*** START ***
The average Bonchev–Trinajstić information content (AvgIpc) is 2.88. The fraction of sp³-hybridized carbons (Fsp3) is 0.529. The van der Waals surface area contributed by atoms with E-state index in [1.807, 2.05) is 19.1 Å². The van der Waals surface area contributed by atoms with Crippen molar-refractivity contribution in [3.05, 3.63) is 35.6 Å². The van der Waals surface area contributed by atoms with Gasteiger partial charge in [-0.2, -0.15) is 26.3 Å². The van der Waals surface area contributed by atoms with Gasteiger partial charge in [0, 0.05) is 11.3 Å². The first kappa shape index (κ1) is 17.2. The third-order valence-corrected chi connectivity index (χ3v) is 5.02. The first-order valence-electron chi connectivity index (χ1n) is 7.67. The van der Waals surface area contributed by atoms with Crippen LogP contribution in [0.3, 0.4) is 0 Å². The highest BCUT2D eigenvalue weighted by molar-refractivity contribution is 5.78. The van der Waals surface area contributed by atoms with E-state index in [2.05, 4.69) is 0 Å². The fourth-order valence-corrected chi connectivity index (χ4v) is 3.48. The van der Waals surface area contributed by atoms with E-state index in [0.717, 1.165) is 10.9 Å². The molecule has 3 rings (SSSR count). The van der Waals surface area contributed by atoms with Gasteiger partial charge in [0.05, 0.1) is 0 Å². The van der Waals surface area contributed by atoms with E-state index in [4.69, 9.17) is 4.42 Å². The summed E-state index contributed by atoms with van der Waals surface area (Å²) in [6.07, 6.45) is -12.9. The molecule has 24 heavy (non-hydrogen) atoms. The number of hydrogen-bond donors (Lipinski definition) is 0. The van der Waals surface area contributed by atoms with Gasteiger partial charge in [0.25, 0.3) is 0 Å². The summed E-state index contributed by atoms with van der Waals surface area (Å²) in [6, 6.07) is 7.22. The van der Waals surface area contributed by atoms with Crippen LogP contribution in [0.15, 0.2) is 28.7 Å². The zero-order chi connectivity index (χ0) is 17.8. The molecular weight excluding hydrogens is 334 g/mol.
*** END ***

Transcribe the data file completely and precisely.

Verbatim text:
The average Bonchev–Trinajstić information content (AvgIpc) is 2.88. The fraction of sp³-hybridized carbons (Fsp3) is 0.529. The van der Waals surface area contributed by atoms with E-state index in [1.807, 2.05) is 19.1 Å². The van der Waals surface area contributed by atoms with Crippen molar-refractivity contribution in [3.05, 3.63) is 35.6 Å². The van der Waals surface area contributed by atoms with Gasteiger partial charge in [-0.2, -0.15) is 26.3 Å². The van der Waals surface area contributed by atoms with Gasteiger partial charge in [0, 0.05) is 11.3 Å². The first kappa shape index (κ1) is 17.2. The third-order valence-corrected chi connectivity index (χ3v) is 5.02. The first-order valence-electron chi connectivity index (χ1n) is 7.67. The van der Waals surface area contributed by atoms with Crippen LogP contribution in [0.3, 0.4) is 0 Å². The highest BCUT2D eigenvalue weighted by molar-refractivity contribution is 5.78. The van der Waals surface area contributed by atoms with E-state index in [2.05, 4.69) is 0 Å². The fourth-order valence-corrected chi connectivity index (χ4v) is 3.48. The van der Waals surface area contributed by atoms with E-state index in [0.717, 1.165) is 10.9 Å². The molecule has 3 rings (SSSR count). The van der Waals surface area contributed by atoms with Gasteiger partial charge in [0.05, 0.1) is 0 Å². The van der Waals surface area contributed by atoms with E-state index in [4.69, 9.17) is 4.42 Å². The summed E-state index contributed by atoms with van der Waals surface area (Å²) in [6.07, 6.45) is -12.9. The molecule has 24 heavy (non-hydrogen) atoms. The number of hydrogen-bond donors (Lipinski definition) is 0. The van der Waals surface area contributed by atoms with Gasteiger partial charge in [0.25, 0.3) is 0 Å². The summed E-state index contributed by atoms with van der Waals surface area (Å²) in [6, 6.07) is 7.22. The van der Waals surface area contributed by atoms with Crippen LogP contribution in [0.15, 0.2) is 28.7 Å². The zero-order chi connectivity index (χ0) is 17.8. The molecular weight excluding hydrogens is 334 g/mol.